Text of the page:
Essays by Bloom popped up in anthologies of the era and led to his books The Breaking of the Vessels, A Map of Misreading, and The Visionary Company: A Reading of English Romantic Poetry. What came through, and I found infectious, was a love of poetry and fascination with those who wrote it. With The Western Canon (1994), How to Read and Why (2000), and The Best Poems of the English Language (2004), I came to think of Bloom as a teacher. Through him I moved beyond the Romantics to other canonical works of the English tradition dating back to Chaucer and extending up through Pound and Eliot.
As the years passed I grew increasingly sympathetic with Bloom's polemical thrusts against the "academic-journalist" network" he dubbed the School of Resentment, "who wish to overthrow the Canon in order to advance their supposed (and nonexistent) programs for social change." Not that he was any less adamant or cantankerous in his assessment of "right-wing defenders of the Canon, who wish to preserve it for its supposed (and nonexistent) moral values." On this he was unbending: "The defense of the Western Canon is in no way a defense of the West or a nationalist enterprise.… The greatest enemies of aesthetic and cognitive standards are purported defenders who blather to us about moral and political values in literature."
The Iliad teaches the surpassing glory of armed victory, while Dante rejoices in the eternal torments he visits upon his very personal enemies. Tolstoy's private version of Christianity throws aside nearly everything that anyone among us retains, and Dostoevsky preaches anti-Semitism, obscurantism, and the necessity of human bondage.… Spenser rejoices in the massacre of Irish rebels, while the egomania of Wordsworth exalts his own poetic mind over any other source of splendor.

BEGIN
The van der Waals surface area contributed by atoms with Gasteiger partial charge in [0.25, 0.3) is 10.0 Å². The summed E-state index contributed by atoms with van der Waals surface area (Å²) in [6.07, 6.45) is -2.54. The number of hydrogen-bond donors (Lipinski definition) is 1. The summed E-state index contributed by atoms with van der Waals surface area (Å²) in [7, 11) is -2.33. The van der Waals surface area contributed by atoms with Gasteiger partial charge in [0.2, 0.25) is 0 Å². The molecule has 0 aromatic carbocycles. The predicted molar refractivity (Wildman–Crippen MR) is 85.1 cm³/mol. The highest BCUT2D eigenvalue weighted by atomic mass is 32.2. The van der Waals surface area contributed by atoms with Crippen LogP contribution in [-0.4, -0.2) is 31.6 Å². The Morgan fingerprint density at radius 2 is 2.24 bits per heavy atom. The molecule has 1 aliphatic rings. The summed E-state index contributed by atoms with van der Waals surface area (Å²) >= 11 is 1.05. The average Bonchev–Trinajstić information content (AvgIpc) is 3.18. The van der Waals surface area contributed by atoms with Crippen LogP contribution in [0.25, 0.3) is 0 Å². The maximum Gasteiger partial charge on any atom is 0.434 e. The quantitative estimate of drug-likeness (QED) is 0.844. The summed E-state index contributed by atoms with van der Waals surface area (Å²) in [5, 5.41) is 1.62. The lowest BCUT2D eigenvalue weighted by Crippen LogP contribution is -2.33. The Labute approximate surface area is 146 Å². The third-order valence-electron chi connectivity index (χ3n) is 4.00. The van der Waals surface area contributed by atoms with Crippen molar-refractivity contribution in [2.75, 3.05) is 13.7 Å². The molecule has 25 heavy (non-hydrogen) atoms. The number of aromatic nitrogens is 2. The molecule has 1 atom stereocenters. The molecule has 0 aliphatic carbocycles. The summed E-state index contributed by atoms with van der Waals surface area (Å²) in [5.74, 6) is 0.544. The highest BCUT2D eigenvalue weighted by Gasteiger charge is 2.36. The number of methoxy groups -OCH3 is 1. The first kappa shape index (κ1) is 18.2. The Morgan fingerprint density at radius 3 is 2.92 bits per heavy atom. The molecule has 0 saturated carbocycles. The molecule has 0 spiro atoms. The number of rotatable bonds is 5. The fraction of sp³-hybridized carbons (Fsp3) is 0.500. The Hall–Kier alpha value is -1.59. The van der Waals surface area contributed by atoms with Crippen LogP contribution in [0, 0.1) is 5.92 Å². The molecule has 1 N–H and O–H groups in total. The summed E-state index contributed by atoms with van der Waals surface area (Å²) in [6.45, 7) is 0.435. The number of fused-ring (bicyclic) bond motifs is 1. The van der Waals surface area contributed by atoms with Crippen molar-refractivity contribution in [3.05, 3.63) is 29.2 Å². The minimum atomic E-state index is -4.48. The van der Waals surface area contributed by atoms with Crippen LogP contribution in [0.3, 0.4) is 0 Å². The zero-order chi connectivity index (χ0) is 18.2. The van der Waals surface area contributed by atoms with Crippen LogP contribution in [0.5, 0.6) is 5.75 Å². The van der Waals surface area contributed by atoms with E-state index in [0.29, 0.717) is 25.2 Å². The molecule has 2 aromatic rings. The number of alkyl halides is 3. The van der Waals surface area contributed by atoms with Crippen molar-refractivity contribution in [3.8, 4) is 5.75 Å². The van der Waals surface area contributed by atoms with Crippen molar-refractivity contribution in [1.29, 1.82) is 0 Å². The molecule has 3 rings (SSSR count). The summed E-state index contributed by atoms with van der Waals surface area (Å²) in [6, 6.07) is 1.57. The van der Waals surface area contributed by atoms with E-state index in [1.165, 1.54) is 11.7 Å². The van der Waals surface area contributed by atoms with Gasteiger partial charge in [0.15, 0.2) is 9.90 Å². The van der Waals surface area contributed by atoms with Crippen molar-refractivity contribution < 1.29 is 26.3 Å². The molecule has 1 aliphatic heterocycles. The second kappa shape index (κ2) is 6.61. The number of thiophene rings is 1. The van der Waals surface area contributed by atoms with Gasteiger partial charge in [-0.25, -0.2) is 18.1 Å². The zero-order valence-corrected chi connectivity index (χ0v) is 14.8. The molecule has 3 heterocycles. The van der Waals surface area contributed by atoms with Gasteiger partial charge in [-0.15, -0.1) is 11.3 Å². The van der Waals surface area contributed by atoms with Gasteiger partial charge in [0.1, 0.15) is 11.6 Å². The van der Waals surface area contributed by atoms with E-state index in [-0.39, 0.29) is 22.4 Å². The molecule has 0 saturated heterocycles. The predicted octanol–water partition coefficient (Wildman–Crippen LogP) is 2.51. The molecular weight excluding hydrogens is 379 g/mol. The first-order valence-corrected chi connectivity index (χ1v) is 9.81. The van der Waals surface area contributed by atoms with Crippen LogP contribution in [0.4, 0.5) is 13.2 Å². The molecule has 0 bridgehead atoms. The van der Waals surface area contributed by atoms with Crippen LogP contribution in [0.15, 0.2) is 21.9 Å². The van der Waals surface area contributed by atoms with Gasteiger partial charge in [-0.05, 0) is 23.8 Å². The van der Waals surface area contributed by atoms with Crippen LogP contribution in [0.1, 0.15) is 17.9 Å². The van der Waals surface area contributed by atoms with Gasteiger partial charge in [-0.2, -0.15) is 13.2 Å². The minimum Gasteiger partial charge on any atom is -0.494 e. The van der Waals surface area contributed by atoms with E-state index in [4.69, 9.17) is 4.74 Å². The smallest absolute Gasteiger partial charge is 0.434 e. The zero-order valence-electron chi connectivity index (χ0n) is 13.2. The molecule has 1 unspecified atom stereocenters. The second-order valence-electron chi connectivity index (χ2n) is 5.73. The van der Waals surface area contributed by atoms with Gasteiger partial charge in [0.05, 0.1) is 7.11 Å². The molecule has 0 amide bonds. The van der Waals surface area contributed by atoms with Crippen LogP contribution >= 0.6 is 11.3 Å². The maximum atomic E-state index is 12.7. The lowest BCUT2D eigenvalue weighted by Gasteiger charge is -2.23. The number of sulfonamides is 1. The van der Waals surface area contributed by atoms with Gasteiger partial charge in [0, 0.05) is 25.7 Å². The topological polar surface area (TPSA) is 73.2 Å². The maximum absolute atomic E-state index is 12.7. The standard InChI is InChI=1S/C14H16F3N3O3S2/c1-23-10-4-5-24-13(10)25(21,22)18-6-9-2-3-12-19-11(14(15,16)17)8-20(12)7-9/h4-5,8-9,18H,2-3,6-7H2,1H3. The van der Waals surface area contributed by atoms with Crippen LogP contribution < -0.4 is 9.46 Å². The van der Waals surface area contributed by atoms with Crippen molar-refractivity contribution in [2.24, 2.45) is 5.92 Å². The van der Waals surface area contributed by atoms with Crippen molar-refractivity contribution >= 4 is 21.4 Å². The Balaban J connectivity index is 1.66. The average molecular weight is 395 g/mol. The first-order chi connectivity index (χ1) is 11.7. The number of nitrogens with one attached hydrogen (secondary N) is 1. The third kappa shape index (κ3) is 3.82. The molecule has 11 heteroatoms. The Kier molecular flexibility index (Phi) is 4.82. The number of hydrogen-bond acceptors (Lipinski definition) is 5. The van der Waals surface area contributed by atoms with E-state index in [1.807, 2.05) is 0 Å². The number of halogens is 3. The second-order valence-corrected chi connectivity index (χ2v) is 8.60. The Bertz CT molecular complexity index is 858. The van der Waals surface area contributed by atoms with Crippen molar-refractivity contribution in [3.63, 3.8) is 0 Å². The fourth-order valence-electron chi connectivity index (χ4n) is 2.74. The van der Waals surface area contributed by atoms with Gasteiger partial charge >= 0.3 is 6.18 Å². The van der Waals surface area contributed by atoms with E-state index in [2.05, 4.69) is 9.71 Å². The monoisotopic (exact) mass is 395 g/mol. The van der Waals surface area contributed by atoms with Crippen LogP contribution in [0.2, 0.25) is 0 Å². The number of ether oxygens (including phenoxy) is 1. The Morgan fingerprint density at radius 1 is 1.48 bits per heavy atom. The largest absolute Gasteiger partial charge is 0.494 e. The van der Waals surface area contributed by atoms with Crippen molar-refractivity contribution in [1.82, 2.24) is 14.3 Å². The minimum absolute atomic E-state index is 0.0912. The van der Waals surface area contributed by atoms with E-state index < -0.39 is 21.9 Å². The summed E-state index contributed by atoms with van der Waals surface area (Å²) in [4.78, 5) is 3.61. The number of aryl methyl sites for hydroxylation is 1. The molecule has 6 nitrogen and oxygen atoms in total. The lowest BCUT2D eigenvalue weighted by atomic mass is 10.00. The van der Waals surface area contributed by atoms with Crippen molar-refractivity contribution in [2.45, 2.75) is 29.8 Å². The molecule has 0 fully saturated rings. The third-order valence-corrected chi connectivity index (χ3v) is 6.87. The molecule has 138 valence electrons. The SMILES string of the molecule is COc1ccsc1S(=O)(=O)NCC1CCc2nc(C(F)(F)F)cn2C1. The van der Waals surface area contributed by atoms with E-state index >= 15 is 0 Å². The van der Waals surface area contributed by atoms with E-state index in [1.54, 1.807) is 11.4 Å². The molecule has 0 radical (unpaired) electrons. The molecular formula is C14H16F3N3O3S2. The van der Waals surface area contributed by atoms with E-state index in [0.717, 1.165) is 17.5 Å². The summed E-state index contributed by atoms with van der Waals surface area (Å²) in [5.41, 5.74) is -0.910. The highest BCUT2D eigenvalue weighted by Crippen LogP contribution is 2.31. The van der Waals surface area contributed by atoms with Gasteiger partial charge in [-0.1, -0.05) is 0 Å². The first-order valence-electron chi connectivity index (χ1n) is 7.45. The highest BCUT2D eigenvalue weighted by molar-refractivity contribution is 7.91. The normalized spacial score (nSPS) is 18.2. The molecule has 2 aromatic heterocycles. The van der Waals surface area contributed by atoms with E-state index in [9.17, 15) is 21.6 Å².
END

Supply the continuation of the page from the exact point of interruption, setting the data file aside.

The West's greatest writers are subversive of all values, both ours and their own.… (The Western Canon)
Heady stuff, n'est-ce pas? This is where I turn again to Derrida, who said of deconstruction, an arid, desiccated strategy for reading and interpreting philosophical and literary texts, that it is in some sense a pleasurable experience. For some individuals reading poems, and reading about poems and the people who write them, is in some sense a pleasurable experience even when the poems are difficult and getting through them a grind. I want to say that this is not a higher calling, that it is not intrinsically better than gardening or running marathons or enjoying cinema. There is something to that, but I also want to say that reading in the sense spoken of here is a high value and I fear, as Bloom feared, that it is being lost.
One of the amazing things about poetry, really about all great writing, is that from the depths of a poet's personal experience, her subjective thoughts, his inmost feelings, their wild imaginings, can come something that can touch, move, unsettle, disturb, or just plain amuse another person of vastly different background and circumstances. It seems to me this points to an elemental shared humanity that underlies differences of gender, race, religion, culture, DNA, and whatever else goes into making us the individuals that we are.
Last week I finally found a translator for poems by Chinese poets Wang Wei and Li Bai that a friend sent my way last year, one coming in a birthday card, the other with the Christmas card. Wang Wei and Li Bai lived in the eighth century, during the Tang dynasty. I know their names but little more. My acquaintance with Chinese literature, culture, and history is sketchy. The poems would possess greater resonance and depths for those who have been brought up in or studied that culture. The friend who shared the poems is an American of European descent, a scholar, a student of Chinese, and an outdoorsman to whom camping, hunting, and fishing are as integral to his identity as that dream of being a poet is to mine. When I read these short poems, I am knocked out by the way scene and emotion are evoked in a few lovely lines that capture something of how life is.